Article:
The default setting for human minds is evaluation. We are constantly evaluating what people say and do.
A family member exclaims: “It’s a beautiful day!” and we immediately check the evidence to see if their exclamation is fully justified.
A spouse observes that the broccoli is overcooked, and we wag our internal heads, “You always like your vegetables raw!”
Sometimes we are wise enough to keep our critical thoughts to ourselves. Even so, there is a price to be paid for having a contrary mindset.
Imagine that, instead of keeping a prosecuting attorney on our mental staff, we hired a peacemaker—a person who cheerfully looked for areas of agreement. Would that change our internal dialogue and our relationships?
In a word, yes.
A family member exclaims: “It’s a beautiful day!” and we immediately do two things: 1. We look for evidence in support of that exclamation, and 2. we enter into the family member’s spirit of rejoicing: “It is glorious and beautiful.” Maybe for good measure, we add, “I’m glad I get to share it with you!”
My spouse observes that the broccoli is overcooked, and I do two things: 1. My mental staff records that my spouse prefers broccoli less cooked, and 2. I acknowledge her preference: “Yes! You like the healthy choice! It’s funny because I like my broccoli soft.” Maybe I add a relationship message: “I bet we can find a way to live together in spite of our different broccoli preferences!”
The scriptures are packed with Jesus doing just such things. When the adulterous woman was dragged to Jesus by the scribes and Pharisees (John 8:1-11), they correctly observed that the law required that she be put to death. They were quite right.
Though they might be right, they weren’t good. They weren’t thinking redemptively, lovingly, and charitably.
Jesus set the perfect contrast to her accusers. He did not dishonor the law. But He invited the one who was perfect to start the stoning. The wonderful irony is that He was the only one in that crowd or any crowd who is perfect—and He had no interest is stoning that woman or any person. He wanted to save her. The scribes and Pharisees wanted to use the law to destroy her; Jesus wanted to use love, compassion, and His own sacrifice to save her.
His own sacrifice. Jesus does not just wish us well in our foolhardy journeys. No. He is willing to go to the garden and the cross to rescue us, to cover our sins, and win our hearts.
What are we willing to do for the people around us? Are we willing to adapt ourselves, surrender a few preferences, not demand that others agree with our perspectives? Will we surrender our need to be right to bless others?
To have strong relationships, it helps to be an agreeable person. “Don’t worry so much about being right,” seems to be Jesus message. “Focus more on being good, kind, loving, compassionate, understanding.”
But this is about more than agreeability. It is also about humility. It is about valuing someone else’s agenda as much as my own.
We all have abundant opportunities to show kindness. To put aside our own self-centeredness. To resist the knee-jerk reaction to judge other’s comments or desires as “wrong.” To surrender the impulse to criticize or argue. Instead, to listen with openness to better understand the perspectives of others. To respond with benevolent words. To offer the gift of kindness. (Try searching “act of kindness” on the web and you’ll be inspired.)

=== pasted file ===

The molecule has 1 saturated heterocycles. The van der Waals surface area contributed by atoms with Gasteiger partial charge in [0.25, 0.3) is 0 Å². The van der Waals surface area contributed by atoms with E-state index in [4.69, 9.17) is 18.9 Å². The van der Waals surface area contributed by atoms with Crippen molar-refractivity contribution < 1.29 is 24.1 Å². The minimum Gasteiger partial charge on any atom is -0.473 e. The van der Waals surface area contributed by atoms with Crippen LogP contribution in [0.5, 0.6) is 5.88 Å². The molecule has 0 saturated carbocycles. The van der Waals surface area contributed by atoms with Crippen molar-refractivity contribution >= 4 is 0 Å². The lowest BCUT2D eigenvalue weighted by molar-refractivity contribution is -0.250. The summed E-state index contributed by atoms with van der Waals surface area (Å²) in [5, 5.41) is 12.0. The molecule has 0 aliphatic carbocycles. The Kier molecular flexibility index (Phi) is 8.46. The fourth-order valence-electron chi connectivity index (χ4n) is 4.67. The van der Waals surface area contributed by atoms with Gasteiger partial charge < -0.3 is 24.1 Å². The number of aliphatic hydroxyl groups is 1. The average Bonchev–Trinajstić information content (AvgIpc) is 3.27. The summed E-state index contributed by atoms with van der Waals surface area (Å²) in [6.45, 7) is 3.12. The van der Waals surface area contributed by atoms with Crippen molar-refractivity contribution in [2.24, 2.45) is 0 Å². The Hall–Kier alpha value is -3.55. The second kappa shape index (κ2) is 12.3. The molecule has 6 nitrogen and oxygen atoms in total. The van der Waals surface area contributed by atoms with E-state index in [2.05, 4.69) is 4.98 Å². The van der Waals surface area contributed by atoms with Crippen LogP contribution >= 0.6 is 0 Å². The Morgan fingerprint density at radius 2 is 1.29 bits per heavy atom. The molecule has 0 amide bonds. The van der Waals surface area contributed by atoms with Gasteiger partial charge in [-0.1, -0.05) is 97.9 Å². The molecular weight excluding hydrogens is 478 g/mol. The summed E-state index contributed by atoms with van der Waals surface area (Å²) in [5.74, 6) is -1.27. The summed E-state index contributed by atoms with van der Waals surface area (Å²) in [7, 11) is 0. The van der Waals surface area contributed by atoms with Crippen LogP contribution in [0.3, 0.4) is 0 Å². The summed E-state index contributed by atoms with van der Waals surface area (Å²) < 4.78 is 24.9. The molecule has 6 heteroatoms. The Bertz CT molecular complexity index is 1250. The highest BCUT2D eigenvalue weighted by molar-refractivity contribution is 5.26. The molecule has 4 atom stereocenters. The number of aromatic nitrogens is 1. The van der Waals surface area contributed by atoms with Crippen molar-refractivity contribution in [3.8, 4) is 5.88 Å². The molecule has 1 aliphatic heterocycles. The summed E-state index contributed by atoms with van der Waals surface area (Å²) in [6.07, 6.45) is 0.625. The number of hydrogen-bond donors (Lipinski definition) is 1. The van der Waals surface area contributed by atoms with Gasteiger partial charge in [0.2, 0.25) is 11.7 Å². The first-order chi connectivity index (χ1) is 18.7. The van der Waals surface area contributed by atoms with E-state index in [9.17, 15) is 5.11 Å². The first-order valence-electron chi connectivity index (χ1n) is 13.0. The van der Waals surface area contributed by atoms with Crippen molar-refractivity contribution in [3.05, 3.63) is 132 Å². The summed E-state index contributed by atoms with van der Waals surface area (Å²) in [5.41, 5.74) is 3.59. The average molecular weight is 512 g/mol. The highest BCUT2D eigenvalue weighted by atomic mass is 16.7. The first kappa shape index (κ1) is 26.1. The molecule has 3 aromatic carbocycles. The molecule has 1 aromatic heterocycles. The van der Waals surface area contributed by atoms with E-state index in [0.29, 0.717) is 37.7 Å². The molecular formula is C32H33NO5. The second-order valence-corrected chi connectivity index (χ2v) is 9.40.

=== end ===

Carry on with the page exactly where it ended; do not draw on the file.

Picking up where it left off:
Sometimes the hardest places to show kindness are in our own families. We develop what John Gottman calls a “crabby habit of mind.” We get onto the habit of seeing faults, disagreements, and irritations. Our prosecuting attorneys take charge and our souls shrivel.
Jesus invites us toward the expansive and redemptive view. One of His prophets has expressed the challenge this way:
“We all have our weaknesses and failings. Sometimes the husband sees a failing in his wife, and he upbraids her with it. Sometimes the wife feels that her husband has not done just the right thing, and she upbraids him. What good does it do? Is not forgiveness better? Is not charity better? Is not love better? Isn’t it better not to speak of faults, not to magnify weaknesses by iterating and reiterating them? Isn’t that better? and will not the union that has been cemented between you and the birth of children and by the bond of the new and everlasting covenant, be more secure when you forget to mention weaknesses and faults one of another? Is it not better to drop them and say nothing about them—bury them and speak only of the good that you know and feel, one for another, and thus bury each other’s faults and not magnify them; isn’t that better?” (pp.180-81, 1998, Teachings of the Presidents of the Church: Joseph F. Smith. S.L.C.: The Church of Jesus Christ of Latter-day Saints.
Elder Wirthlin made this counsel very practical:
When we are filled with kindness, we are not judgmental. The Savior taught, “Judge not, and ye shall not be judged: condemn not, and ye shall not be condemned: forgive, and ye shall be forgiven.” He also taught that “with what judgment ye judge, ye shall be judged: and with what measure ye mete, it shall be measured to you again.”
“But,” you ask, “what if people are rude?”
“If they are obnoxious?”
“But what if they offend? Surely I must do something then?”
The answer is the same. Be kind. Love them.
It is so much better to be good than be right.
Invitation: Look for opportunities to agree with, support, and be kind to the people in your life, especially family members.
Recommendation: To read more of Gottman’s work, see The Relationship Cure. For an LDS perspective on marriage, read Drawing Heaven into Your Marriage.
Thanks to Barbara Keil for her skilled editing.